(Note: this has been updated since it was first published in January when former Prime Minister Julia Gillard set the date for a September 14 poll).
The official party platforms have not yet been unveiled for the September 7 poll. Still, it’s pretty clear where the three main parties stand, so we’ve outlined the principal issues.
We’ll be updating and expanding this document over he course of the campaign – including extending it to Senators and other independents who could have an influence over the election result. We’d welcome your input in the comments section below, or to editor (at) reneweconomy.com.au.
CLIMATE CHANGE, IS IT REAL?
Coalition: Coalition leader Tony Abbott is still haunted by his remark describing the science underpinning climate change as “crap”, which hasn’t been helped by recent comments about CO2 being an “invisible” commodity that can’t be delivered. A description borrowed directly from climate skeptics. Abbott is also surrounded by climate denialists in own party, to whom he owes his elevation, and on his Business Advisory Council, which is to be chaired by Maurice Newman, who also happens to be a vocal anti-wind energy campaigner. Climate Change spokesman Greg Hunt insists the Coalition accepts the science.
Labor: Prime Minister Kevin Rudd famously described climate change as “the greatest moral, economic and social challenge of our time”. But he never delivered on the policies he promised. His first act as a re-appointed PM was to try and diffuse the issue at the polling booth by promising to end the fixed price early and move to a cheaper trading scheme. Has shown more aptitude for using climate change as a wedge than as a policy priority. All ministers say they accept the science, even former skeptic Gary Gray, the new energy minister.
Greens: Yes, and they are the only party to propose policies that truly reflect the science.
Coalition: Abbott’s repeated vows to repeal the carbon price are now backed by an official Coalition policy plan, which says that, if elected, Abbott’s first order of business will be “to instruct the Department of Prime Minister and Cabinet to draft legislation that repeals the Carbon Tax and to have the legislation ready within one month.” But he may have trouble achieving this goal, particularly if the Coalition does not have majority in Senate, as now seem unlikely. Threats of a double dissolution have also been raised, but that will depend on numbers and vote appetite for a climate referendum, particularly as it would be held after the release of the latest IPCC report.
The Coalition’s Direct Action plan proposes cutting carbon through sequestration and CCS and the establishment of a $3 billion Emissions Reduction Fund “to allocate money in response to emission reduction tenders to projects designed to reduce carbon emissions.” There is still confusion about how this will operate – whether it is just a reverse auction or a baseline and credit scheme once promoted by the likes of Frontier Economics. It says it will have a White Paper within six months of being elected.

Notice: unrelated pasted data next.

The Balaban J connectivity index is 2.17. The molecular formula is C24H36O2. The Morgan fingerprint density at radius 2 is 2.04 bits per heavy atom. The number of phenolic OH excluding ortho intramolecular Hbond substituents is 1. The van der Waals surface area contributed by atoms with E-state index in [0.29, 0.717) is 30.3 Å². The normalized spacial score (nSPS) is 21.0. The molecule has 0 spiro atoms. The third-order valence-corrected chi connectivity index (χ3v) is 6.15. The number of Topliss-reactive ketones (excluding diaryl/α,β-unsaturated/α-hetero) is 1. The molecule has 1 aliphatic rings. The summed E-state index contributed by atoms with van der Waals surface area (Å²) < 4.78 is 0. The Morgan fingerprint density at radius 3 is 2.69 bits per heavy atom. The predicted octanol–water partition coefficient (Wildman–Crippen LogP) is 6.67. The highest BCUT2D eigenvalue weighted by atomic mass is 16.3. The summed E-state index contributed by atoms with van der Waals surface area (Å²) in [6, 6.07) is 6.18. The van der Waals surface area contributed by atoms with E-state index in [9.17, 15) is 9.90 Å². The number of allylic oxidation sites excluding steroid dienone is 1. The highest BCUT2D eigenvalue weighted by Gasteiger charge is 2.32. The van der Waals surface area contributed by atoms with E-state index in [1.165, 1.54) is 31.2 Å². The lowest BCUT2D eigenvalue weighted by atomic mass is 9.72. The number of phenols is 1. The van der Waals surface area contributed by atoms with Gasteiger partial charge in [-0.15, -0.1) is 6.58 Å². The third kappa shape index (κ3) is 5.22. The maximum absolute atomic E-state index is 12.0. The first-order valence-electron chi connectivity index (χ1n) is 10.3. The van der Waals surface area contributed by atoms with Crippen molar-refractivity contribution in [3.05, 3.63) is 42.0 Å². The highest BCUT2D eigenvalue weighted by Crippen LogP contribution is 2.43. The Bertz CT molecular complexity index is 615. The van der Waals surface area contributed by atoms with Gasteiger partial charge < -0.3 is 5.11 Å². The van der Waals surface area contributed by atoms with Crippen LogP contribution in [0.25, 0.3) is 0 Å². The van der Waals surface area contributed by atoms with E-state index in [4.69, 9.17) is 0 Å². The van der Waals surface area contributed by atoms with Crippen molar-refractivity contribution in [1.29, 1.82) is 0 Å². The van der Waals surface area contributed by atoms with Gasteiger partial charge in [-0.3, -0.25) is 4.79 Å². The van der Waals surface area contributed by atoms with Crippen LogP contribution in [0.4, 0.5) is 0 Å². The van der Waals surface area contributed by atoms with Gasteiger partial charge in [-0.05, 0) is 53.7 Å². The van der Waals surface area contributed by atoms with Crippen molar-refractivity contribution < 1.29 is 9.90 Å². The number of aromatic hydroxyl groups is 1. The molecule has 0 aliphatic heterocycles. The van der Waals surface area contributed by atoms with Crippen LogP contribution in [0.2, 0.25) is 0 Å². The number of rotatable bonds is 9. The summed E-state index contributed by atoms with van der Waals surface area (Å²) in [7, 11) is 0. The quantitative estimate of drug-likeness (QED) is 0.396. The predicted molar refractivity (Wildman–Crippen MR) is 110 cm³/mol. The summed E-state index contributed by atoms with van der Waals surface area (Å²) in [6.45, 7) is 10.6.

Labor: One of Rudd’s first moves was to announce an early move to a traded scheme – by July 1, 2014, instead of July 1, 2015. This requires legislation, which is yet to be presented to parliament. If passed, the Australian carbon price will fall to around the level of the European price, to which it is being linked. The EU price is trading at around $7, instead of the current $24 a tonne fixed price.
Greens: As Greens Leader Christine Milne told RenewEconomy in an interview in April of last year, throughout the party’s negotiations with the ALP on the carbon pricing scheme, “I said we needed a carbon price plus, plus, plus – including the RET and the CEFC – and I continue to say that.” And while there are elements of the scheme the Greens are not happy with, such as the size of the carbon compensation packages being handed back to the big polluters, the party collaborated with the Gillard government to get the carbon price through parliament, and then collaborated again on the decision to scrap the carbon floor price and link the scheme with the EU market.
RENEWABLE ENERGY TARGET
Labor: Says it supports the fixed target of 41,000GWh by 2020, which will likely deliver more than the minimum 20 per cent. Minister Mark Butley says the government will legislate after the election to push the next review of the RET out to 2016 – a crucial move to give the clean energy industry the certainty it craves, and which was recommended by the Climate Change Authority.
Coalition: It says it support the 20 per cent target, even the 41,00GWh fixed target, but crucially it wants another review next year. It has made noises that it is sympathetic to the view of the incumbent generators, and some Coalition state governments that own those assets, that the RET should be diluted because of reduced demand. It promises to scrap the CCA.
Greens: They want the RET extended and the target lifted to 50 per cent by 2030, and 100 per cent “as soon as possible” – and no later than 2050.
EMISSIONS REDUCTION TARGET